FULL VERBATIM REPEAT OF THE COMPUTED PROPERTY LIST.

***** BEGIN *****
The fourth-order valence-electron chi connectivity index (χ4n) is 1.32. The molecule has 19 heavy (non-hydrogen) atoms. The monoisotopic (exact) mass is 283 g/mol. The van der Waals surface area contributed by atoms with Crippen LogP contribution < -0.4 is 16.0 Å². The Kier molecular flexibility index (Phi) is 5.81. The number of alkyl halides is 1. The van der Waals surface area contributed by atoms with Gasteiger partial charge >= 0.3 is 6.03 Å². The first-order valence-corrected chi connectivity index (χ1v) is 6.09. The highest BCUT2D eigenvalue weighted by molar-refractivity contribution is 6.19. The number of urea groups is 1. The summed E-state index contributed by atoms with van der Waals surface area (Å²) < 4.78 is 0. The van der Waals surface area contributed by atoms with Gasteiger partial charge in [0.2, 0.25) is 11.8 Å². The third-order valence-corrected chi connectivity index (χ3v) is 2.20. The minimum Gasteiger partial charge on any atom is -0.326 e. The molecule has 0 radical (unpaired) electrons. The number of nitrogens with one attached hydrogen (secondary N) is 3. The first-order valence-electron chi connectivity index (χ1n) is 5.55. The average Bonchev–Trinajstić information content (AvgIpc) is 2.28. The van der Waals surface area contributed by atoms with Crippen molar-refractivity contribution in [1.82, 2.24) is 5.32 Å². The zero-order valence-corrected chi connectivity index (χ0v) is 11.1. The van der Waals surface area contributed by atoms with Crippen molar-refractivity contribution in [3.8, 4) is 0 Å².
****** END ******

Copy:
The fourth-order valence-electron chi connectivity index (χ4n) is 1.32. The molecule has 19 heavy (non-hydrogen) atoms. The monoisotopic (exact) mass is 283 g/mol. The van der Waals surface area contributed by atoms with Crippen LogP contribution < -0.4 is 16.0 Å². The Kier molecular flexibility index (Phi) is 5.81. The number of alkyl halides is 1. The van der Waals surface area contributed by atoms with Gasteiger partial charge >= 0.3 is 6.03 Å². The first-order valence-corrected chi connectivity index (χ1v) is 6.09. The highest BCUT2D eigenvalue weighted by molar-refractivity contribution is 6.19. The number of urea groups is 1. The summed E-state index contributed by atoms with van der Waals surface area (Å²) < 4.78 is 0. The van der Waals surface area contributed by atoms with Gasteiger partial charge in [0.2, 0.25) is 11.8 Å². The third-order valence-corrected chi connectivity index (χ3v) is 2.20. The minimum Gasteiger partial charge on any atom is -0.326 e. The molecule has 0 radical (unpaired) electrons. The number of nitrogens with one attached hydrogen (secondary N) is 3. The first-order valence-electron chi connectivity index (χ1n) is 5.55. The average Bonchev–Trinajstić information content (AvgIpc) is 2.28. The van der Waals surface area contributed by atoms with Crippen molar-refractivity contribution in [1.82, 2.24) is 5.32 Å². The zero-order valence-corrected chi connectivity index (χ0v) is 11.1. The van der Waals surface area contributed by atoms with Crippen molar-refractivity contribution in [3.8, 4) is 0 Å².